Stephen Toulmin, without question a founding father of modern argumentation theory, and in particular, the inspiration for hypertextual, semiformal representation of argument structures, died on Dec 4th.
I first encountered his seminal work The Uses of Argument during my Ergonomics Masters at UCL in 1988, in preparation for my PhD in cognitive aspects of hypertext: argumentation was the experimental white rat of hypertext representation research in the 1980s/90s. The pragmatic, ethical stance of his work has been an inspiration for my own efforts to apply argument mapping and structured deliberation technology to tackling wicked problems.
A telling extract from the USC obituary:
As director of the College’s School of International Relations, Steven Lamy recalled Toulmin working with students on projects related to the role of global civil society in creating a just and peaceful world.
“He made a real difference in the lives of his students, encouraging them to be scholars who cared about the world,” said Lamy, professor of international relations and the College’s vice dean for academic programs. “He didn’t just write about moral reasoning and ethics, he lived a moral and ethical life. He cared about his students.”
Toulmin’s most influential work was the Toulmin Model of Argumentation. In it, he identified six elements of a persuasive argument: claim, grounds, warrant, backing, qualifier and rebuttal.
In his seminal book The Uses of Argument (Cambridge University Press, 1958), he outlined the argument model. The book investigates the flaws of traditional logic, maintaining that some aspects of arguments can vary from field to field, while other aspects are consistent throughout all fields.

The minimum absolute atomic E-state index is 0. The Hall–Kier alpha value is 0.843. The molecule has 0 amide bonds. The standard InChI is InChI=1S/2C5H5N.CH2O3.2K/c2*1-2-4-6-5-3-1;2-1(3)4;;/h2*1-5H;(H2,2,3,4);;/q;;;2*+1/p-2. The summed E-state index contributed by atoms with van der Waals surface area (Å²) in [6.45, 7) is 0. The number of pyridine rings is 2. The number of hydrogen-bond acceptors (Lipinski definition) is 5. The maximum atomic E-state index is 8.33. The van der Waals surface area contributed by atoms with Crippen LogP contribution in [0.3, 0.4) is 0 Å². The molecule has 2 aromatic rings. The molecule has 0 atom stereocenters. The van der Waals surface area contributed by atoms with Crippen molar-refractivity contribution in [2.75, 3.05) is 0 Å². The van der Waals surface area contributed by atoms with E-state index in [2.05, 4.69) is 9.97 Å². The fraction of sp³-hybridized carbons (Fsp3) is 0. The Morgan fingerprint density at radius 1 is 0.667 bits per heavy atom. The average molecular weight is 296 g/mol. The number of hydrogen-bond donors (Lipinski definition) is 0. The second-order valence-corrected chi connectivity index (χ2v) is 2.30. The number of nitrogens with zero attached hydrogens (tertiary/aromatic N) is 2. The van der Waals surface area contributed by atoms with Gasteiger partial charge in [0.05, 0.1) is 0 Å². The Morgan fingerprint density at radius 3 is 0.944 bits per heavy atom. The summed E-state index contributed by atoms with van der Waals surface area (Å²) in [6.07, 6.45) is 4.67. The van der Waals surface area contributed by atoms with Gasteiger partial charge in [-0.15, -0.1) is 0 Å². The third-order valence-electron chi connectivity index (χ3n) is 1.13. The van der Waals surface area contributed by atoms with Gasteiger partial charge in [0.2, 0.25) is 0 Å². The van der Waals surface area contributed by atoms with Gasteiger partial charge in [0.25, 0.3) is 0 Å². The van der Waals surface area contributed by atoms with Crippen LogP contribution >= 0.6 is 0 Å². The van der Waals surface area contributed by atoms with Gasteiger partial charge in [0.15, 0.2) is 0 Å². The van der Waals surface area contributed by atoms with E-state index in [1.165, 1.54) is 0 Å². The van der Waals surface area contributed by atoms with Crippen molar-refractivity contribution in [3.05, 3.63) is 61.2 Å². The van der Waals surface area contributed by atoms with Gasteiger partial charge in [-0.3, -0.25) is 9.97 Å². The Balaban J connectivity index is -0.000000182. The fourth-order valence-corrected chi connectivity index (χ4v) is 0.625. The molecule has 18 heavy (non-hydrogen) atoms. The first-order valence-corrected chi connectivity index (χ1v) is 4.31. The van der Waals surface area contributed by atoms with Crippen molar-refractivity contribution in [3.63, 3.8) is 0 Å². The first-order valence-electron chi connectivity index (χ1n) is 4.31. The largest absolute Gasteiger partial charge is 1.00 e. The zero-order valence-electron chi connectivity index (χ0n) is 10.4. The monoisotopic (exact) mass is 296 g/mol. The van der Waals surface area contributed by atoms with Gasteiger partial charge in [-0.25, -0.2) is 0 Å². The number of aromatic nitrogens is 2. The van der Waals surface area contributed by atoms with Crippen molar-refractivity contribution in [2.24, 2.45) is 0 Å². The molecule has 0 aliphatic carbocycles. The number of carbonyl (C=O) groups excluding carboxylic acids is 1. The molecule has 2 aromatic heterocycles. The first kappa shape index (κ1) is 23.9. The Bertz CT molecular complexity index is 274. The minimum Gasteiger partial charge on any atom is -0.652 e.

Arguing against the absolute truth advocated in Plato’s idealized formal logic, Toulmin said that truth can be relative. Historical and cultural contexts, he said, must be taken into consideration.
He concluded that absolutism fails to consider the field-dependent aspects of argument. Advocating a universal truth, absolutists believe that a standard set of moral principles — regardless of context — can solve all moral dilemmas. But Toulmin purported that many of these standard principles cannot be applied to day-to-day life in the real world.
After pinpointing absolutism’s dearth of practical value, Toulmin developed a new type of argument, called practical arguments. He urged philosophers to apply their abstract theories to practical debates over real-world matters such as medical ethics and environmental policies.
“It is time for philosophers to come out of their self-imposed isolation and reenter the collective world of practical life and shared human problems,” he wrote.